'So, you sing me a slow song,
And I'll drive you crazy,
–Even Cowgirls Get the Blues, The Gaslight Anthem
Some people – men – would call her a whore, enjoying taking her clothes off, but she called herself a woman. It's a woman's right to take pleasure in that moment of undressing, to revel in the expression that overcomes the features she's looking at. And now, she could imagine no other's face but his.
Even as she sat handcuffed to that chair with that man in front of her spitting insults and slapping her across the face again and again and again, she only thought of John.
"You his squeeze, huh? You his little whore? Y'know we could pull 'bout twenty other sluts all for bein' with Dillinger? You ain't special. Y'think he loves you, huh? Well, he don't, and he's lettin' you get screwed over. But then you like that, don'tcha? You like gettin' screwed!"
God, she wanted to hit him, spit at him, kick him, shoot him… She wanted a gun in her hand, the kind Johnny kept under his jacket, and she wanted to bury a bullet between his eyes. She settled for imagining it there with her ice-cold glare.
His eyebrows rose and dipped before settling in absolute fury. His mouth twisted, teeth bared, spit in the corners.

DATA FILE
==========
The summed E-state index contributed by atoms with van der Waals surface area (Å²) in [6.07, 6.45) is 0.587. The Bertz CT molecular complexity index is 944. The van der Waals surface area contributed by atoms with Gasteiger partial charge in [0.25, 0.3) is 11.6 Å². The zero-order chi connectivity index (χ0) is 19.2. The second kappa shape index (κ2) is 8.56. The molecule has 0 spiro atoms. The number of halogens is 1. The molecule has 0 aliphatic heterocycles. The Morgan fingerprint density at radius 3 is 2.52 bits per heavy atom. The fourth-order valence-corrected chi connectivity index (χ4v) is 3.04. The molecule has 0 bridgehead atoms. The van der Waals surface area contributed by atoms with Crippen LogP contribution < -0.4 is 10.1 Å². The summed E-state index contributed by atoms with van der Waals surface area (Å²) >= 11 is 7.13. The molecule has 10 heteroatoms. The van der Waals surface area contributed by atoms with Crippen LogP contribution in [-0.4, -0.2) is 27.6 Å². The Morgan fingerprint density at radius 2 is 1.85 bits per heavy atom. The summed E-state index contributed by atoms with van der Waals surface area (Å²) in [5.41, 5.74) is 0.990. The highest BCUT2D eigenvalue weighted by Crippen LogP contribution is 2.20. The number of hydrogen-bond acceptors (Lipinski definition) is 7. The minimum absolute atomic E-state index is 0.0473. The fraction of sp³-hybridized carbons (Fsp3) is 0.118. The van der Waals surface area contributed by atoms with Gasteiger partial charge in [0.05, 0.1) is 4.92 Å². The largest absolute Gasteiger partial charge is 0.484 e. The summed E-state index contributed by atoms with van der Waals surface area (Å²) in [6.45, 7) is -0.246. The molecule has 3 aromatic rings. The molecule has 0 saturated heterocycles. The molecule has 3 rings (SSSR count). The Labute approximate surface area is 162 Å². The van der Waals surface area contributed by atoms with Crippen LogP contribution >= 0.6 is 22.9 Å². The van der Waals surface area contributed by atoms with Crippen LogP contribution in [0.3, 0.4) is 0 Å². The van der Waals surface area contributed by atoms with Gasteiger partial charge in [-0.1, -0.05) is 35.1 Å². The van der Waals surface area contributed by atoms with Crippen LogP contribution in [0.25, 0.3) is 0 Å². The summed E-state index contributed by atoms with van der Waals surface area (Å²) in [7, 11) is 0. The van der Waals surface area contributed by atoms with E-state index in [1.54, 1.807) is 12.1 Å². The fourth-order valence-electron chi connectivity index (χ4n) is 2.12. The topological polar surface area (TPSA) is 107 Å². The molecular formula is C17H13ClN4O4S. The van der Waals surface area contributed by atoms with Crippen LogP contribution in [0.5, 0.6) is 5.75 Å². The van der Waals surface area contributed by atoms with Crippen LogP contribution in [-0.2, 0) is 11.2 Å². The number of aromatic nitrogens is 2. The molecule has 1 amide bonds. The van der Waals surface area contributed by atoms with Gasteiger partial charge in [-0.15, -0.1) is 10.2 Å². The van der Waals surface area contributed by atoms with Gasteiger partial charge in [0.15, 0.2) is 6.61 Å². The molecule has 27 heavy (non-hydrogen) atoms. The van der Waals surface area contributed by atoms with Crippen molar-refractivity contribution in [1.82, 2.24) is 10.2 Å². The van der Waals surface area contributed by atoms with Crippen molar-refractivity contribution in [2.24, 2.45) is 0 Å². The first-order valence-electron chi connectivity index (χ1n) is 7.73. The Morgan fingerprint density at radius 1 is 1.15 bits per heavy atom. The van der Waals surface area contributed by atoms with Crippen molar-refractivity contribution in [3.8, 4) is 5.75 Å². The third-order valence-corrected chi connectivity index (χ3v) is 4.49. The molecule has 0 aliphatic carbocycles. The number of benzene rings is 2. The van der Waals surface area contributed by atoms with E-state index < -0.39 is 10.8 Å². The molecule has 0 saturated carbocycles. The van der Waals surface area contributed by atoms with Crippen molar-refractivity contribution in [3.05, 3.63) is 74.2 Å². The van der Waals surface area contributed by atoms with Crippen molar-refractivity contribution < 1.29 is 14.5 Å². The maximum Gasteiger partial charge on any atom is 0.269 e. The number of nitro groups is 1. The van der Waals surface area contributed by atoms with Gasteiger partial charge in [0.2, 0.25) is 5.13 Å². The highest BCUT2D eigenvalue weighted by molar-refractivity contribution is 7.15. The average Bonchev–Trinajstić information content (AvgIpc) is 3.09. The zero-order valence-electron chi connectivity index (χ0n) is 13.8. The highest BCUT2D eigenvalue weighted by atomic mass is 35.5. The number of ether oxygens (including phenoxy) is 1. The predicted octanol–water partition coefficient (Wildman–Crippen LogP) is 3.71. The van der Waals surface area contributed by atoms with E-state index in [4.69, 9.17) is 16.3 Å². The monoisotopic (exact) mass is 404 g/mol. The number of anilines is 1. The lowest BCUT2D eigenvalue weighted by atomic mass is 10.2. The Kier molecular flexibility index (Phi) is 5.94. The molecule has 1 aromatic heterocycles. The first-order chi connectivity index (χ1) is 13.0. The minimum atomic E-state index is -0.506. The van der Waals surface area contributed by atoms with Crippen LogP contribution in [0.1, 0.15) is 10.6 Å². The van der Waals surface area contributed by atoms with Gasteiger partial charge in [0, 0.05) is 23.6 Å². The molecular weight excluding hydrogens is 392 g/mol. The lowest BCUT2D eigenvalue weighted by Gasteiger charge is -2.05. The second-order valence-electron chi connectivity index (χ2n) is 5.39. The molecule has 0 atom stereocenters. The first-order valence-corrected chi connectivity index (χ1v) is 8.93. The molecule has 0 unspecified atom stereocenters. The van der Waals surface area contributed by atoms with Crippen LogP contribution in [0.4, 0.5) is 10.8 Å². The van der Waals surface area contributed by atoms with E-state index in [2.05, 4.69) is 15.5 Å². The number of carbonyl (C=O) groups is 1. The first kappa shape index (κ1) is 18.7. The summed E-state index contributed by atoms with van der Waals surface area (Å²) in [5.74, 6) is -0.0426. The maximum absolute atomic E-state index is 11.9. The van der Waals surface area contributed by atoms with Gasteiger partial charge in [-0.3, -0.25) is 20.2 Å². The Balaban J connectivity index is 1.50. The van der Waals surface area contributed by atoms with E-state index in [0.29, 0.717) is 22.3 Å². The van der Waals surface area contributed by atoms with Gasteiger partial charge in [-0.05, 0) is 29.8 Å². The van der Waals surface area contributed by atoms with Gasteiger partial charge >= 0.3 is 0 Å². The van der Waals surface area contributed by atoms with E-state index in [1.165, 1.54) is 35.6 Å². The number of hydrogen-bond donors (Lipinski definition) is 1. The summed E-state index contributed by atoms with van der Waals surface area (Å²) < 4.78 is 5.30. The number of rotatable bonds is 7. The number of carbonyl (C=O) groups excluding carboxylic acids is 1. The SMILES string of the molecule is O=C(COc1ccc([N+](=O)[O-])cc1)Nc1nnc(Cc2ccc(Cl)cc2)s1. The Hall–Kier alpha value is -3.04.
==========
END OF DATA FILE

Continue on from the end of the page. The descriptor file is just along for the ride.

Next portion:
"Y'little bitch," he growled. "You'll talk."
He picked up the phonebook.
Fifteen minutes later, when Agent Reinecke ran from the CPD building with his team on false information, Dillinger was waiting.
Alone, he slid past the stragglers with his brim pulled low and into the foyer. Seeing the empty desk, he cast his gaze up the stairs and started towards them before he could stop himself. He could smell her perfume.
His footsteps were loud on the polished wood floors. A frosted glass door lay ahead.
When she heard the footfalls, she couldn't help but shrink back in fear. She was sure it was that man, back far too soon since he'd only just left and with something far heavier than a phonebook.
As it was, she couldn't see out of her right eye, and her hair was falling over her left, but she was sure she'd smell him – cheap booze and even cheaper company – before he got too close.
She knew the other agent, the quiet one who flinched when the other one hit her, was sitting just inside the room beside the door, trying not to look at her too closely. She could hear his shoes shuffling nervously. She knew he'd ignore her if she asked to go to the bathroom and clean herself up, like it was too much to pretend she actually existed and that, yes, he had seen his friend beating the everloving shit out of her.